Dining Destinations to Watch in 2011
Sure, you know about Portland and Paris. We uncovered the world's best new food destinations.
Breadbar A restaurant in the traditional sense, Breadbar also hosts pop-up events for outside chefs to showcase their talents with anything from soba dishes to Korean pub food. Sandwiches from $12, breadbar.net.
You could always find a great steak in Houston—and not much else. Thanks to the growing population of Mexican, Indian, Korean, and Thai immigrants, the ethnic food scene is now thriving. Most places are on the outskirts of town, including a farmers' market on Airline Drive with great Mexican food. Even better is a stretch of Long Point Road that's become home to many Thai, Korean, and Mexican restaurants. Good luck picking among them.
Taqueria El Mercado In a trailer just behind the farmers' market on Airline Drive (where you can sample Mexican hot chocolate and pan dulce) you'll find the place to feast on tripe and carnitas tacos. Tacos from $2, 2520 Airline Dr.
Vieng Thai Long Point Road is another culinary hotbed, with unassuming restaurants serving everything from Thai to Korean to Mexican. Vieng Thai is a hit for its coconut-milk soup and array of curries. Entrees from $8, 6929 Long Point Rd., 713/688-9910.
Where Chefs Eat Chefs are so enamored of Houston's ethnic food scene that a few of them have partnered up to offer culinary tours. Each tour is led by a chef---including local celebrities like Bryan Caswell of Reef, and Mark Holley of Pesce---and focuses on a different cuisine. Tours $180 per person, houstonculinarytours.com.
Patagonia is famous for its adventure tourism, but now it's giving Mendoza a run for its money as a wine-producing hub. In the mid-1990s, investors realized that simple irrigation could transform the arid flatlands at the tip of Argentina. The vineyards, lush patches of green in an otherwise dusty landscape, still look like they got lost on the way to Napa. But the wine coming out of them is special enough to draw visitors and aspiring vintners from miles away.
Bodega del Fin del Mundo When it comes to Argentine wine, Mendoza has held the spotlight for years. But these days, Patagonia seems to be the one to watch. The superstar vineyard in the Neuquen region can be found on nearly 8,000 acres of land planted with several privately owned vineyards that produce impressive Malbecs and Pinot Noirs. Free guided tour and wine tasting, bodegadelfindelmundo.com.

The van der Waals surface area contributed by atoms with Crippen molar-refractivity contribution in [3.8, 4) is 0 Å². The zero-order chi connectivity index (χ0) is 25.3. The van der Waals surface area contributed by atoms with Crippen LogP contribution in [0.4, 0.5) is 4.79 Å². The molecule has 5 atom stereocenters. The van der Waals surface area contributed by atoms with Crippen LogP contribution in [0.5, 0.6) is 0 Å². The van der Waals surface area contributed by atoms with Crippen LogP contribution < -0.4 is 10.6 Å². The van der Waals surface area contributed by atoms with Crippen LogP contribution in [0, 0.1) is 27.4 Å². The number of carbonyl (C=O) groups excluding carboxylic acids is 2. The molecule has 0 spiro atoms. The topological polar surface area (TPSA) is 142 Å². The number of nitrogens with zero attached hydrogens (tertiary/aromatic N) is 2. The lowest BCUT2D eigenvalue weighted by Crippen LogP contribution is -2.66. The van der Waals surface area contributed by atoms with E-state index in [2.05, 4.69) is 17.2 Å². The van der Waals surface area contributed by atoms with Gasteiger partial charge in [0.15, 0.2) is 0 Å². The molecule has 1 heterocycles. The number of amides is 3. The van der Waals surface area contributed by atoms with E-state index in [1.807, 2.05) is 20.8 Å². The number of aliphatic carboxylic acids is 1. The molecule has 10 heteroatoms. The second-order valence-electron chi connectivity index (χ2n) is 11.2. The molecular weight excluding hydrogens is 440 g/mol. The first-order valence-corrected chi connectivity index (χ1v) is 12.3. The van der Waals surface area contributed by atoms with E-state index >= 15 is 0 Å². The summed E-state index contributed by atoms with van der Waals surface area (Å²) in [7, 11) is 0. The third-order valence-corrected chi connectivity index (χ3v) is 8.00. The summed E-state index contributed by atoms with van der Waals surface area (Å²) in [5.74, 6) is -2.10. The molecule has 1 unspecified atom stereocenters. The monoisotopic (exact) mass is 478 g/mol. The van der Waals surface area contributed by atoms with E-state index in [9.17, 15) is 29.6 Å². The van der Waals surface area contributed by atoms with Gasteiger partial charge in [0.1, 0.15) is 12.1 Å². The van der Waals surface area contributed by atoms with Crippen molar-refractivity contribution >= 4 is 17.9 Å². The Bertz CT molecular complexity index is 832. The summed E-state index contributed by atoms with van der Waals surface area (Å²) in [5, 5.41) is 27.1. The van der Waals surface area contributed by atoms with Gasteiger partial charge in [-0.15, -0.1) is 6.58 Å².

Bodega Humberto Canale It turns out that Patagonia's hot days and cool nights are exactly what grapevines need to thrive---and in the mid-1990s, a few pioneers figured out that some simple irrigation could fix the chalky desert-soil problem. In Rio Negro, Bodega Humberto is a lush patch of green in an otherwise dusty landscape, and it excels in white varietals like Semillon, Viogner, and Torrontes. Guided tour and wine tasting for $20 per person, bodegahcanale.com.
With all the buzz about celebrity outposts such as Morimoto and Nobu opening in Waikiki, you'd think that the native chefs had all skipped town for vacation. In fact, local kitchens are serving some of the most noteworthy dishes, and for good reason. The Hawaiians (several of whom trained in top mainland restaurants) are every bit as skilled as the newcomers, and they've got a kind of home-kitchen advantage, making it easier to hunt down the freshest fare around.
Azure Executive chef Jon Matsubara graduated from the Culinary Institute of America and apprenticed at Jean-Georges in New York---but he's a local boy at heart. At Azure, in the Royal Hawaiian resort, Matsubara starts with the best seafood and produce his native Oahu has to offer and transforms it into something special. Local yellow tail ahi rises to a new level when paired with a salad made of Japanese hamachi, avocado, watermelon, and radish, topped with a ginger vinaigrette and a papadum crisp. Entrees from $22, azurewaikiki.com.
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